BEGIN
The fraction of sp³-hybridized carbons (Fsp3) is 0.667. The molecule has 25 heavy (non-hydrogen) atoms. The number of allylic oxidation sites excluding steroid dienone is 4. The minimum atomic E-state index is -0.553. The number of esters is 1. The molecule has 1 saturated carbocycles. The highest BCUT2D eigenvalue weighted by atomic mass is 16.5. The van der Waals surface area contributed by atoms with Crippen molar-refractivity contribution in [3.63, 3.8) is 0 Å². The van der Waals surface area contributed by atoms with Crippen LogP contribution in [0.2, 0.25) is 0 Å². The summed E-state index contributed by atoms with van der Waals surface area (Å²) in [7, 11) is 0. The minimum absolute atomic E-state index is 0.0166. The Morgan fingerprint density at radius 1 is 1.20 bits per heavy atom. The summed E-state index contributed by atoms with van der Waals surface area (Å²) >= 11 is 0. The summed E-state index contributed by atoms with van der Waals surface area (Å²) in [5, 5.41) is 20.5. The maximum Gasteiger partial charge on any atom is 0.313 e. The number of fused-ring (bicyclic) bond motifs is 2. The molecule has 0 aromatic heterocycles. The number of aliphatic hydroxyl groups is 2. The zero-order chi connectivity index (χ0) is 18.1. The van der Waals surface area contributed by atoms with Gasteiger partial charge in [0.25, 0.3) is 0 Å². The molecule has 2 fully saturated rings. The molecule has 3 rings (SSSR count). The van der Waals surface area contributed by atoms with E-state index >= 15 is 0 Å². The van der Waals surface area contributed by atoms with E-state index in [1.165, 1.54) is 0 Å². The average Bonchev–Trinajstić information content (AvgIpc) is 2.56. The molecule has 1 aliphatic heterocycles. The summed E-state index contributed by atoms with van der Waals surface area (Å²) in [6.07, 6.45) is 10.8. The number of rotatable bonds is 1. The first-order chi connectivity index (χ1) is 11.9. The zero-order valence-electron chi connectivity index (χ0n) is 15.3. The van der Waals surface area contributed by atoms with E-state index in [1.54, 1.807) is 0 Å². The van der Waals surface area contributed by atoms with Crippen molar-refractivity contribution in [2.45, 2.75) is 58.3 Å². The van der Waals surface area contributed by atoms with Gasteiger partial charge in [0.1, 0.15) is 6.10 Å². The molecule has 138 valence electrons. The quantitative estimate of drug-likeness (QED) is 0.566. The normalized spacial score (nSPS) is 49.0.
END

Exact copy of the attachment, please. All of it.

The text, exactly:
The fraction of sp³-hybridized carbons (Fsp3) is 0.667. The molecule has 25 heavy (non-hydrogen) atoms. The number of allylic oxidation sites excluding steroid dienone is 4. The minimum atomic E-state index is -0.553. The number of esters is 1. The molecule has 1 saturated carbocycles. The highest BCUT2D eigenvalue weighted by atomic mass is 16.5. The van der Waals surface area contributed by atoms with Crippen molar-refractivity contribution in [3.63, 3.8) is 0 Å². The van der Waals surface area contributed by atoms with Crippen LogP contribution in [0.2, 0.25) is 0 Å². The summed E-state index contributed by atoms with van der Waals surface area (Å²) in [7, 11) is 0. The minimum absolute atomic E-state index is 0.0166. The Morgan fingerprint density at radius 1 is 1.20 bits per heavy atom. The summed E-state index contributed by atoms with van der Waals surface area (Å²) >= 11 is 0. The summed E-state index contributed by atoms with van der Waals surface area (Å²) in [5, 5.41) is 20.5. The maximum Gasteiger partial charge on any atom is 0.313 e. The number of fused-ring (bicyclic) bond motifs is 2. The molecule has 0 aromatic heterocycles. The number of aliphatic hydroxyl groups is 2. The zero-order chi connectivity index (χ0) is 18.1. The van der Waals surface area contributed by atoms with Gasteiger partial charge in [0.25, 0.3) is 0 Å². The molecule has 2 fully saturated rings. The molecule has 3 rings (SSSR count). The van der Waals surface area contributed by atoms with E-state index >= 15 is 0 Å². The van der Waals surface area contributed by atoms with E-state index in [1.165, 1.54) is 0 Å². The average Bonchev–Trinajstić information content (AvgIpc) is 2.56. The molecule has 1 aliphatic heterocycles. The summed E-state index contributed by atoms with van der Waals surface area (Å²) in [6.07, 6.45) is 10.8. The number of rotatable bonds is 1. The first-order chi connectivity index (χ1) is 11.9. The zero-order valence-electron chi connectivity index (χ0n) is 15.3. The van der Waals surface area contributed by atoms with E-state index in [1.54, 1.807) is 0 Å². The van der Waals surface area contributed by atoms with Crippen molar-refractivity contribution in [2.45, 2.75) is 58.3 Å². The van der Waals surface area contributed by atoms with Gasteiger partial charge in [0.1, 0.15) is 6.10 Å². The molecule has 138 valence electrons. The quantitative estimate of drug-likeness (QED) is 0.566. The normalized spacial score (nSPS) is 49.0.